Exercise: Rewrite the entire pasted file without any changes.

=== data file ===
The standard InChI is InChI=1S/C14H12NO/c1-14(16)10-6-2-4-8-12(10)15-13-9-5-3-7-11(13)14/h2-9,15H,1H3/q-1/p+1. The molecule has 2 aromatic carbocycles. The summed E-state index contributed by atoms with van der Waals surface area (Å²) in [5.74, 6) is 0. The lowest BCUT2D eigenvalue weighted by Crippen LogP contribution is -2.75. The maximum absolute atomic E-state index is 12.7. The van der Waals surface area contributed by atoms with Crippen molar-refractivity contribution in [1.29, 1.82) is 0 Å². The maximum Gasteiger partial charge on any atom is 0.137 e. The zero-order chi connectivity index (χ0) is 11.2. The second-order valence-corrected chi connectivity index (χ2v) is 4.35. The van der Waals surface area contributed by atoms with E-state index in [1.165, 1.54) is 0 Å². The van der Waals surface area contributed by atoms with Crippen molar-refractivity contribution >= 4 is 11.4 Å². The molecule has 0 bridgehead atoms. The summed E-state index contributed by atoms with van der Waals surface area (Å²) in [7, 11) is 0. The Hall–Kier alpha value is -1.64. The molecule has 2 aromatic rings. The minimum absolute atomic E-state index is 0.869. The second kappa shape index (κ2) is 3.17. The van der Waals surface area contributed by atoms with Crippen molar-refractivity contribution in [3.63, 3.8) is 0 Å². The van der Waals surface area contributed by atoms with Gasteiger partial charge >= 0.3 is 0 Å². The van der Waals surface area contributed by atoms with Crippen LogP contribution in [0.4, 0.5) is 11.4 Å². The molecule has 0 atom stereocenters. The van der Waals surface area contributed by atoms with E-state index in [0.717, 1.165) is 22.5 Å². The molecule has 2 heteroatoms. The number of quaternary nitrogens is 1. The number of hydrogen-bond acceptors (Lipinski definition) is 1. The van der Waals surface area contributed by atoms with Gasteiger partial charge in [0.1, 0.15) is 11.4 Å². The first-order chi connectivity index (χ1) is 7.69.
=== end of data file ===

The standard InChI is InChI=1S/C14H12NO/c1-14(16)10-6-2-4-8-12(10)15-13-9-5-3-7-11(13)14/h2-9,15H,1H3/q-1/p+1. The molecule has 2 aromatic carbocycles. The summed E-state index contributed by atoms with van der Waals surface area (Å²) in [5.74, 6) is 0. The lowest BCUT2D eigenvalue weighted by Crippen LogP contribution is -2.75. The maximum absolute atomic E-state index is 12.7. The van der Waals surface area contributed by atoms with Crippen molar-refractivity contribution in [1.29, 1.82) is 0 Å². The maximum Gasteiger partial charge on any atom is 0.137 e. The zero-order chi connectivity index (χ0) is 11.2. The second-order valence-corrected chi connectivity index (χ2v) is 4.35. The van der Waals surface area contributed by atoms with E-state index in [1.165, 1.54) is 0 Å². The van der Waals surface area contributed by atoms with Crippen molar-refractivity contribution >= 4 is 11.4 Å². The molecule has 0 bridgehead atoms. The summed E-state index contributed by atoms with van der Waals surface area (Å²) in [7, 11) is 0. The Hall–Kier alpha value is -1.64. The molecule has 2 aromatic rings. The minimum absolute atomic E-state index is 0.869. The second kappa shape index (κ2) is 3.17. The van der Waals surface area contributed by atoms with Crippen molar-refractivity contribution in [3.63, 3.8) is 0 Å². The van der Waals surface area contributed by atoms with Gasteiger partial charge >= 0.3 is 0 Å². The van der Waals surface area contributed by atoms with Crippen LogP contribution in [0.4, 0.5) is 11.4 Å². The molecule has 0 atom stereocenters. The van der Waals surface area contributed by atoms with E-state index in [0.717, 1.165) is 22.5 Å². The molecule has 2 heteroatoms. The number of quaternary nitrogens is 1. The number of hydrogen-bond acceptors (Lipinski definition) is 1. The van der Waals surface area contributed by atoms with Gasteiger partial charge in [0.1, 0.15) is 11.4 Å². The first-order chi connectivity index (χ1) is 7.69.